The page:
“Jim Steinman’s like Winslow Leach,” my wife said, years ago, after I had described how Meat Loaf’s hard living and health problems had derailed the follow-up to Bat Out of Hell. Steinman rallied as best as he could, reteamed with Bat Out of Hell producer Todd Rundgren, recruited vocalist Rory Dodd to handle the heavy lifting, and released those songs as what would become a commercially unsuccessful solo record called Bad For Good. Like Brian De Palma’s doomed protagonist from Phantom of the Paradise, Jim Steinman played piano and possessed a glowing musical genius, but just didn’t have the vocal ability required to get that music across on his own. Steinman’s music was huge, only properly channeled through larger-than-life performers like Bonnie Tyler, Russell Hitchcock of Air Supply, Holly Sherwood, Ellen Foley, Barry Manilow, Celine Dion, and most famously Meat Loaf. Meat Loaf always overshadowed Steinman in the public eye, but, tellingly, Jim Steinman could have a smash hit with another vocalist; Meat Loaf couldn’t move the needle without Jim Steinman.
When Meat Loaf and Jim Steinman originally paired up, that was precisely how they were supposed to be credited, as “Meat Loaf and Jim Steinman.” Like, “Hall and Oates.” Ultimately, at the urging of the record company and allegedly with little pushback from Meat Loaf, the focus would fall on the frontman. This scenario played out several times during Steinman’s career. Meat Loaf would record projects without Steinman’s participation, but use Steinman’s catalog of songs in (my personal opinion) a futile attempt to hold on to a sound that was never his. Meat Loaf’s “comeback” record, Bat Out Of Hell II: Back Into Hell, stands as his second-biggest, and only comparable commercial success. The difference? Steinman produced and contributed new material. Meat Loaf had the name recognition and that voice, but Steinman had the magic and the songs. Power chords, percussive pianos (usually provided by E Street’s Roy Bittan), choirs, and Phil Spector-style drums (Again, from E Street’s mighty Max Weinberg) created a sound so big it’s impossible to read any piece about the Hall of Fame songwriter that doesn’t contain the word “Wagnerian.” Artist Richard Corben (Heavy Metal, Hellboy) who sadly passed away late last year, created a piece of art that manages to look exactly like Jim Steinman’s music sounds.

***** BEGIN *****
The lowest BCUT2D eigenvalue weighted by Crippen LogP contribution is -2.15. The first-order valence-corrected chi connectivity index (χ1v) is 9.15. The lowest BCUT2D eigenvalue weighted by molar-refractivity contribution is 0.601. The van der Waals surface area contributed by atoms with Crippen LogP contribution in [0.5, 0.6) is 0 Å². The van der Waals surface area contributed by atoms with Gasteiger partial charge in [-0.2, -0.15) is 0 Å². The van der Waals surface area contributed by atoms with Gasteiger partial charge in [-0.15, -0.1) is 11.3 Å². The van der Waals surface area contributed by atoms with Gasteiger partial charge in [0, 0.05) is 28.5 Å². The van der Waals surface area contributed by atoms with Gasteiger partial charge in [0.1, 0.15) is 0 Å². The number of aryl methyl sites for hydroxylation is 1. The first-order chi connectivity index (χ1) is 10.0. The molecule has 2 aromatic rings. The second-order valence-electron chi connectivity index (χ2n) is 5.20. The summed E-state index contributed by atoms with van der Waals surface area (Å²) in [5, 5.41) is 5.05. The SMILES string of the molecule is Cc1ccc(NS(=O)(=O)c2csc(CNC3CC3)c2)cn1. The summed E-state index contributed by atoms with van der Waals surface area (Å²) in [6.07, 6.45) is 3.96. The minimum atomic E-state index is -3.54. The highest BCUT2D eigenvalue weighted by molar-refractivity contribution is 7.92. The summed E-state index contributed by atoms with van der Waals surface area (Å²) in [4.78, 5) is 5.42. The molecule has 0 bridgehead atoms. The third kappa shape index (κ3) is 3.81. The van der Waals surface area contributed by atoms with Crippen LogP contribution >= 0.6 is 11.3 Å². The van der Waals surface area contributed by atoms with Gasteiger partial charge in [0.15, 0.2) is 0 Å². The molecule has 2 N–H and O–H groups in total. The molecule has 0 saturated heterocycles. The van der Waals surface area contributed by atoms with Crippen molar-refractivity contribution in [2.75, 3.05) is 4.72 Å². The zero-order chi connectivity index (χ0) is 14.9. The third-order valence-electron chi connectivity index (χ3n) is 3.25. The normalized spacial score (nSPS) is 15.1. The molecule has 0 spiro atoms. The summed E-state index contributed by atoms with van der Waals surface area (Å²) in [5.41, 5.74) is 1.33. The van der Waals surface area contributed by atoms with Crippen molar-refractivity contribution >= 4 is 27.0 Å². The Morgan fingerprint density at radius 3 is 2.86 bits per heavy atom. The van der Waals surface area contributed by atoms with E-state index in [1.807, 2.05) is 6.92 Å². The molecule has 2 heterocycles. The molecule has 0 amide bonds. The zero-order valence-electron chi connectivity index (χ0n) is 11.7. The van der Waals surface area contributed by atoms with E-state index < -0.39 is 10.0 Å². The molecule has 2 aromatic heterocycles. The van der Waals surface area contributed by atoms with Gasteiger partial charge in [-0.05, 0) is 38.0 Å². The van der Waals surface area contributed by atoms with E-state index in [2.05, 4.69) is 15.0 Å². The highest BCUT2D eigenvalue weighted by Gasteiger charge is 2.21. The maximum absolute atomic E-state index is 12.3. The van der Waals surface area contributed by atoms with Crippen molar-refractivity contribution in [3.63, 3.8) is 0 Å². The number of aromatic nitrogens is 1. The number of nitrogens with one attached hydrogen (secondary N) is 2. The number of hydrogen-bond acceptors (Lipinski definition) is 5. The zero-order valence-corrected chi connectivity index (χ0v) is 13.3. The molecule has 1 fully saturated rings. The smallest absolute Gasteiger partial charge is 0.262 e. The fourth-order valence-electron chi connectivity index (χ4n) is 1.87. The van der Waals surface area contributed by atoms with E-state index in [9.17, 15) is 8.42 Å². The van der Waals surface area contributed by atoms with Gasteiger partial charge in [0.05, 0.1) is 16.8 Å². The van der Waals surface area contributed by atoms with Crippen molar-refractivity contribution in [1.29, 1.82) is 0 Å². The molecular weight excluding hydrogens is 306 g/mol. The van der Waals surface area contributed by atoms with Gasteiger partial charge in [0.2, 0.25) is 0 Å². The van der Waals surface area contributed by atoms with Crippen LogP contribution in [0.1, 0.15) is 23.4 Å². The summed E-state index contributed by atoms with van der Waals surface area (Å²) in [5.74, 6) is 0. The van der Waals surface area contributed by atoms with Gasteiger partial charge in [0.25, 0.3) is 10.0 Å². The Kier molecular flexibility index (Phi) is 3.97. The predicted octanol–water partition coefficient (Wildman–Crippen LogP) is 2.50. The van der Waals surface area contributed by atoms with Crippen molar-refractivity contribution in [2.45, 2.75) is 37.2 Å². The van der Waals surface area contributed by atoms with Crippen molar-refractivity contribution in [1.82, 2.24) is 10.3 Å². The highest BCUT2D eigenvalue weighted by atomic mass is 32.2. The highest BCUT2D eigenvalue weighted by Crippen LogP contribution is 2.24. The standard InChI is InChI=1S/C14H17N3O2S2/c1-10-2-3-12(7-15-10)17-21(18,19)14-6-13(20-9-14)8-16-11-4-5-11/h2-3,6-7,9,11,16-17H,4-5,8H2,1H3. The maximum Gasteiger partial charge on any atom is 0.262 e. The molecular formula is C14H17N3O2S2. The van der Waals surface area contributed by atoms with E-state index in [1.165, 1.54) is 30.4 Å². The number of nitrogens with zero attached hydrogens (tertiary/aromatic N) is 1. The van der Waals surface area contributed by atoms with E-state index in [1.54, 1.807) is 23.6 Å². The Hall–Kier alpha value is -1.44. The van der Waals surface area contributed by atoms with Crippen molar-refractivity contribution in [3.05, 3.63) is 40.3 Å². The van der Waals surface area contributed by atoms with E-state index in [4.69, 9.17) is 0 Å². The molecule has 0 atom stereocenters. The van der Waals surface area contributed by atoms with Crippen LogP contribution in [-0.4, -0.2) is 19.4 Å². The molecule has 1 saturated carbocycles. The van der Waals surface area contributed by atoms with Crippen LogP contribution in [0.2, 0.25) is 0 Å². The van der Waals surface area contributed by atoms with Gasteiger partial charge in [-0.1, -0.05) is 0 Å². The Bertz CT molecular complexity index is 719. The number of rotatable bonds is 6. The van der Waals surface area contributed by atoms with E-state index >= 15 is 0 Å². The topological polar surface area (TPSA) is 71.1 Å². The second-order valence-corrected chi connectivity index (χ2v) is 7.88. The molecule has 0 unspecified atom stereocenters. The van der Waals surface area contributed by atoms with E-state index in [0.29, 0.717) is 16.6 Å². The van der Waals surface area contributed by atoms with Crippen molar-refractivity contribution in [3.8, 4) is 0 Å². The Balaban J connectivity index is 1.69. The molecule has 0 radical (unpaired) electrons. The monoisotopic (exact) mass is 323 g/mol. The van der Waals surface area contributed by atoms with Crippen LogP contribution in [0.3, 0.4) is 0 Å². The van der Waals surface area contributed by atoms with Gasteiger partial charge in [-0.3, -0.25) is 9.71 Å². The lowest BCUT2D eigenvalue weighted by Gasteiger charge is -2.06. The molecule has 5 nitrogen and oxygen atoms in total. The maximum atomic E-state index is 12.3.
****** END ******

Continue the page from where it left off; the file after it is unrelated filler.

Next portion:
Well, except for the sex. Steinman’s music relied just as much on sex as it did that piano. Images of shining lipstick, frenzied trysts by “the dashboard light” and the pent-up teenage (well, maybe not just teenage) frustrations of being “all revved up with no place to go.” Stephen King quotes Steinman at length in his 1986 novella illustrated by Bernie Wrightson, Cycle of the Werewolf, evoking the thick atmosphere of blood and lust before the Valentine’s Day murder of the lonely Stella Randolph. “On a hot summer night, would you offer your throat to the wolf with the red roses?” Steinman himself can be seen reciting that amazing bit of pretentious poetry in the music video.
Steinman’s lyrics were just as bombastic as his chords.
“I can make the runner stumble.
I can make the final block.
I can make every tackle at the sound of the whistle
I can make all the stadiums rock.
I can make tonight forever,
or, I can make it disappear by the dawn.
I can make you every promise that has ever been made
and I can make all your demons begone.”“Making Love Out of Nothing At All.”
And that’s a tame one. “Read ‘Em and Weep” is one of the funnier, chest-pounding break-up songs that you could imagine, full of hard-boiled witticisms that would feel at home in a Frank Miller story.
“Well I could tell you “Goodbye” or maybe “See you around”